Rule 4(i)(3) of the Federal Rules of Civil Procedure states "[t]o serve a United States officer or employee sued in an individual capacity[6] for an act or omission occurring in connection with duties performed on the United States' behalf (whether the officer or employee is also sued in an official capacity), a party must serve the United States and also serve the officer or employee under Rule 4(e), (f), or (g)." Fed.R.Civ.P. 4(i)(3). Rule 4(e) of the Federal Rules of Civil Procedure governs service of individuals within the United States and allows for service either according to state law governing service, Fed.R.Civ.P. 4(e)(1), or by: "(A) delivering a copy of the summons and of the complaint to the individual personally; (B) leaving a copy of each at the individual's dwelling or usual place of abode with someone of suitable age and discretion who resides there; or (C) delivering a copy of each to an agent authorized by appointment or by law to receive service, " Fed.R.Civ.P. 4(e)(2).

Plaintiff's objection does not show that he fulfilled service through any mechanism available under Rule 4(e)(2) of the Federal Rules of Civil Procedure. Plaintiff's conclusory statement that "service of the summons to Counsel Herrera should have been sufficient" does not show that Herrera was in fact authorized by Demetri ( see ECF No. 51-1 at ¶ 6) or show by law that he was authorized to receive service ( see ECF No. 51-1 at ¶¶ 2-3). Plaintiff fails to show how Herrera has any legal relation to Demetri such that he was authorized to receive service on her behalf. Plaintiff's Amended Complaint contains no allegation pertaining to the relationship between Demetri and Herrera and he cannot amend his complaint through briefing. See Jojola v. Chavez, 55 F.3d 488, 494 (10th Cir. 1995) (holding that a court is limited to assessing "the legal sufficiency of the allegations contained within the four corners of the complaint") (citation omitted). Plaintiff has not met his burden to show that the procedure employed by him constituted proper service. See Light, 816 F.2d at 751.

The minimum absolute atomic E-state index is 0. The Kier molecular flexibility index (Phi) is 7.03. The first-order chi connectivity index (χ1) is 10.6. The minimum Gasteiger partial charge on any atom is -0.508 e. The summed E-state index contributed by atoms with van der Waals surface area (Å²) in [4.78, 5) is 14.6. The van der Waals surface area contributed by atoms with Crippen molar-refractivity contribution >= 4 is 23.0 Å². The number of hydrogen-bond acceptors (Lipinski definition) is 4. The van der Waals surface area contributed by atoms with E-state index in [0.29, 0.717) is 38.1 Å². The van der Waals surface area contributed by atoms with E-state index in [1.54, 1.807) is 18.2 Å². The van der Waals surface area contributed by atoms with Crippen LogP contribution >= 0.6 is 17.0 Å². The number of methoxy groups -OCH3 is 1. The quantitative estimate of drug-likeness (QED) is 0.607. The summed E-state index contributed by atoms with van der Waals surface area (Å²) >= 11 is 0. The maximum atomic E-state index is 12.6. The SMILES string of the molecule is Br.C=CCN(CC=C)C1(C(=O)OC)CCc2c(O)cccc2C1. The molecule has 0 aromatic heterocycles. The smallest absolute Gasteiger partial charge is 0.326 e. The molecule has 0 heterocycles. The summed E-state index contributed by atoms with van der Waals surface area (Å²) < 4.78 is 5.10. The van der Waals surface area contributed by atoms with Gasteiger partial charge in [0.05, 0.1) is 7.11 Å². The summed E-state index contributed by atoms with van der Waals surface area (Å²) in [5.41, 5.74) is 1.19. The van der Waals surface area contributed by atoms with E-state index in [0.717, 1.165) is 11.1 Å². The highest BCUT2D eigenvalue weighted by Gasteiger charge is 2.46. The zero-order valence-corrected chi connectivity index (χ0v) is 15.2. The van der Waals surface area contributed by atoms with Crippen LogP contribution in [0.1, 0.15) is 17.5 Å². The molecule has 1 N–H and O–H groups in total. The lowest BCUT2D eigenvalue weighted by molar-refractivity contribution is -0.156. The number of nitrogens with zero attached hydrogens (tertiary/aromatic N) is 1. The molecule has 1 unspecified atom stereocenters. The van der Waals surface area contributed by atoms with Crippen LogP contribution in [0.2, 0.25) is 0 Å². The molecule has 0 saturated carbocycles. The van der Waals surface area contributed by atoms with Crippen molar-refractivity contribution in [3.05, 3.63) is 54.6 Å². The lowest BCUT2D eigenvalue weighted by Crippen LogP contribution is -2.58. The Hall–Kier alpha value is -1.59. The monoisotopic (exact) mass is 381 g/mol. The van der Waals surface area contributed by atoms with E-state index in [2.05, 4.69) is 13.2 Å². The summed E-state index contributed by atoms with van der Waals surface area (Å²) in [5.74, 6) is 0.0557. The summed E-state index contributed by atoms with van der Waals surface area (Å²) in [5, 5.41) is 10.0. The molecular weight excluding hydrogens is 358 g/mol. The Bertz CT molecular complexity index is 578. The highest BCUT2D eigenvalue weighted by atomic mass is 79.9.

Plaintiff appears to argue that based upon the other Defendants' counsel's awareness of the Amended Complaint and summons, Demetri should not be dismissed. (ECF No. 58 at 1.) Plaintiff, however, has filed no waiver of service for Demetri and as such must comply with the service requirements of Rule 4 of the Federal Rules of Civil Procedure. Butler v. People of Ninth Dist. of Colo., Case No. 08-cv-00088-REB-CBS, 2009 WL 185628, at *2 (D. Colo. Jan. 23, 2009).

In order to effect service under Colorado law, a summons and complaint must be delivered "to the person, or by leaving a copy thereof at the person's usual place of abode with any person whose age is eighteen years or older and who is a member of the person's family, or at the person's usual workplace, with the person's supervisor, secretary, administrative assistant, bookkeeper, human resources representative or managing agent; or by delivering a copy to a person authorized by appointment or by law to receive service of process. Colo. R. Civ. P. 4(e)(1). If this cannot be accomplished, a plaintiff may serve a defendant by publication or file a motion for substitute service. Colo. R. Civ. P. 4(f)-(g). Demetri was not served personally (ECF No. 51-1 at ¶ 9); the address on the return of service (ECF No. 43) is not Demetri's home address (ECF No. 51-1 at ¶ 4); the address on the return of service is not Demetri's usual workplace (ECF No. 51-1 at ¶ 5); Herrera is not Demetri's supervisor, secretary, administrative assistant, bookkeeper, human resources representative, managing agent, or family member (ECF No. 51-1 at ¶¶ 6-7); and Herrera was not authorized to accept service of legal documents on Demetri's behalf (ECF No. 51-1 at ¶ 8). Magistrate Judge Mix held that service on Herrera as evidence by the return of service (ECF No. 43) did not constitute service on Demetri pursuant to Rule 4(e)(1) of the Federal Rules of Civil Procedure. (ECF No. 56 at 5.) Plaintiff did not file a specific objection to these findings. ( See generally ECF No. 58.) The Court finds no clear error to these holdings and thus, incorporates them as if set forth herein.